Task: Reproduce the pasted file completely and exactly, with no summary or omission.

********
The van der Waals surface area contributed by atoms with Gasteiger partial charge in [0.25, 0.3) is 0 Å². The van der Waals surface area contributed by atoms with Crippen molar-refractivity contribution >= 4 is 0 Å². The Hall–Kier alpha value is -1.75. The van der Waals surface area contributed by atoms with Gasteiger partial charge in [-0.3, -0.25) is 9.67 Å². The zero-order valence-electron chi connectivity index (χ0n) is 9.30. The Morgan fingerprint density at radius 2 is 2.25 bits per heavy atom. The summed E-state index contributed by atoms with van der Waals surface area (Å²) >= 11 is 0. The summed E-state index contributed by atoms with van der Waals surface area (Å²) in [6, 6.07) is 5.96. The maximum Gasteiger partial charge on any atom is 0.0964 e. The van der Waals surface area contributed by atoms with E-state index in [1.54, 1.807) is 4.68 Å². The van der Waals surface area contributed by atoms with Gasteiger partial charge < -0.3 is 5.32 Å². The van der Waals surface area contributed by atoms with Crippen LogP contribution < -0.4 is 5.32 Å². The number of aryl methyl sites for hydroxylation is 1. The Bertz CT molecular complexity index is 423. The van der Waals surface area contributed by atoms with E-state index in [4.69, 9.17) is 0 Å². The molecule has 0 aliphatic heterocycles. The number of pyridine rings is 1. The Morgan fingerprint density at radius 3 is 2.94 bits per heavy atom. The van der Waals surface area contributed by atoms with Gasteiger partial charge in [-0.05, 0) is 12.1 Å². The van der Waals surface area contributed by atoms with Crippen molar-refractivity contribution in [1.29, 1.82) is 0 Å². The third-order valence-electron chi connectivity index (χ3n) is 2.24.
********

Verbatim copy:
The van der Waals surface area contributed by atoms with Gasteiger partial charge in [0.25, 0.3) is 0 Å². The van der Waals surface area contributed by atoms with Crippen molar-refractivity contribution >= 4 is 0 Å². The Hall–Kier alpha value is -1.75. The van der Waals surface area contributed by atoms with Gasteiger partial charge in [-0.3, -0.25) is 9.67 Å². The zero-order valence-electron chi connectivity index (χ0n) is 9.30. The Morgan fingerprint density at radius 2 is 2.25 bits per heavy atom. The summed E-state index contributed by atoms with van der Waals surface area (Å²) >= 11 is 0. The summed E-state index contributed by atoms with van der Waals surface area (Å²) in [6, 6.07) is 5.96. The maximum Gasteiger partial charge on any atom is 0.0964 e. The van der Waals surface area contributed by atoms with E-state index in [1.54, 1.807) is 4.68 Å². The van der Waals surface area contributed by atoms with Gasteiger partial charge < -0.3 is 5.32 Å². The van der Waals surface area contributed by atoms with Crippen LogP contribution < -0.4 is 5.32 Å². The number of aryl methyl sites for hydroxylation is 1. The Bertz CT molecular complexity index is 423. The van der Waals surface area contributed by atoms with E-state index in [4.69, 9.17) is 0 Å². The molecule has 0 aliphatic heterocycles. The number of pyridine rings is 1. The Morgan fingerprint density at radius 3 is 2.94 bits per heavy atom. The van der Waals surface area contributed by atoms with Gasteiger partial charge in [-0.05, 0) is 12.1 Å². The van der Waals surface area contributed by atoms with Crippen molar-refractivity contribution in [1.29, 1.82) is 0 Å². The third-order valence-electron chi connectivity index (χ3n) is 2.24.